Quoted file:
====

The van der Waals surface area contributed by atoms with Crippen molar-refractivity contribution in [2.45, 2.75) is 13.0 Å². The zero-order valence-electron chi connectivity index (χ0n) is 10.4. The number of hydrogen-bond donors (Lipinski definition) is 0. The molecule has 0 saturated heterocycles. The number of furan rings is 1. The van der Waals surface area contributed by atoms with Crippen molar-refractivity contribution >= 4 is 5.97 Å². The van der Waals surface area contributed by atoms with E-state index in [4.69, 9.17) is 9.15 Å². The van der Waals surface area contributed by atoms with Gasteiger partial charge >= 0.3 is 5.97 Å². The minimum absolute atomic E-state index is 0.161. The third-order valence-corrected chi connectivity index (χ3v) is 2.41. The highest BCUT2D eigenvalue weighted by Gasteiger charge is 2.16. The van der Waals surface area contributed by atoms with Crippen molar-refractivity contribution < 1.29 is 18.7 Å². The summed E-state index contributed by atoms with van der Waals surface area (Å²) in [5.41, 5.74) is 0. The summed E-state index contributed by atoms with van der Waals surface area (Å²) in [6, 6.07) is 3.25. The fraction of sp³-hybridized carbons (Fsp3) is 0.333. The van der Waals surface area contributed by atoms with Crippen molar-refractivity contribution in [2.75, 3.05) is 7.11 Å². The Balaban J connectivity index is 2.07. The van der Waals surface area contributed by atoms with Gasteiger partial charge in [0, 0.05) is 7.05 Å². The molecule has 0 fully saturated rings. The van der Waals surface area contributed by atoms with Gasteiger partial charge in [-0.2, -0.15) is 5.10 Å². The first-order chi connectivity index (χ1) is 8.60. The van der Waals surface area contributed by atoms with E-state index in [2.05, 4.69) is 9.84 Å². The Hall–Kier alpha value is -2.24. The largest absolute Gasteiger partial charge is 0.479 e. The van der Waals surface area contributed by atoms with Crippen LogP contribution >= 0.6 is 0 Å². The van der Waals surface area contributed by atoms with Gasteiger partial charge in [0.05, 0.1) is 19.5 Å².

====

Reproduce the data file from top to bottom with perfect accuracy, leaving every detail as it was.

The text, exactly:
The van der Waals surface area contributed by atoms with Crippen molar-refractivity contribution in [2.45, 2.75) is 13.0 Å². The zero-order valence-electron chi connectivity index (χ0n) is 10.4. The number of hydrogen-bond donors (Lipinski definition) is 0. The molecule has 0 saturated heterocycles. The number of furan rings is 1. The van der Waals surface area contributed by atoms with Crippen molar-refractivity contribution >= 4 is 5.97 Å². The van der Waals surface area contributed by atoms with E-state index in [4.69, 9.17) is 9.15 Å². The van der Waals surface area contributed by atoms with Gasteiger partial charge >= 0.3 is 5.97 Å². The minimum absolute atomic E-state index is 0.161. The third-order valence-corrected chi connectivity index (χ3v) is 2.41. The highest BCUT2D eigenvalue weighted by Gasteiger charge is 2.16. The van der Waals surface area contributed by atoms with Crippen molar-refractivity contribution < 1.29 is 18.7 Å². The summed E-state index contributed by atoms with van der Waals surface area (Å²) in [5.41, 5.74) is 0. The summed E-state index contributed by atoms with van der Waals surface area (Å²) in [6, 6.07) is 3.25. The fraction of sp³-hybridized carbons (Fsp3) is 0.333. The van der Waals surface area contributed by atoms with Crippen molar-refractivity contribution in [2.75, 3.05) is 7.11 Å². The Balaban J connectivity index is 2.07. The van der Waals surface area contributed by atoms with Gasteiger partial charge in [0, 0.05) is 7.05 Å². The molecule has 0 fully saturated rings. The van der Waals surface area contributed by atoms with Gasteiger partial charge in [-0.2, -0.15) is 5.10 Å². The first-order chi connectivity index (χ1) is 8.60. The van der Waals surface area contributed by atoms with E-state index in [2.05, 4.69) is 9.84 Å². The Hall–Kier alpha value is -2.24. The largest absolute Gasteiger partial charge is 0.479 e. The van der Waals surface area contributed by atoms with Crippen LogP contribution >= 0.6 is 0 Å². The van der Waals surface area contributed by atoms with Gasteiger partial charge in [0.05, 0.1) is 19.5 Å².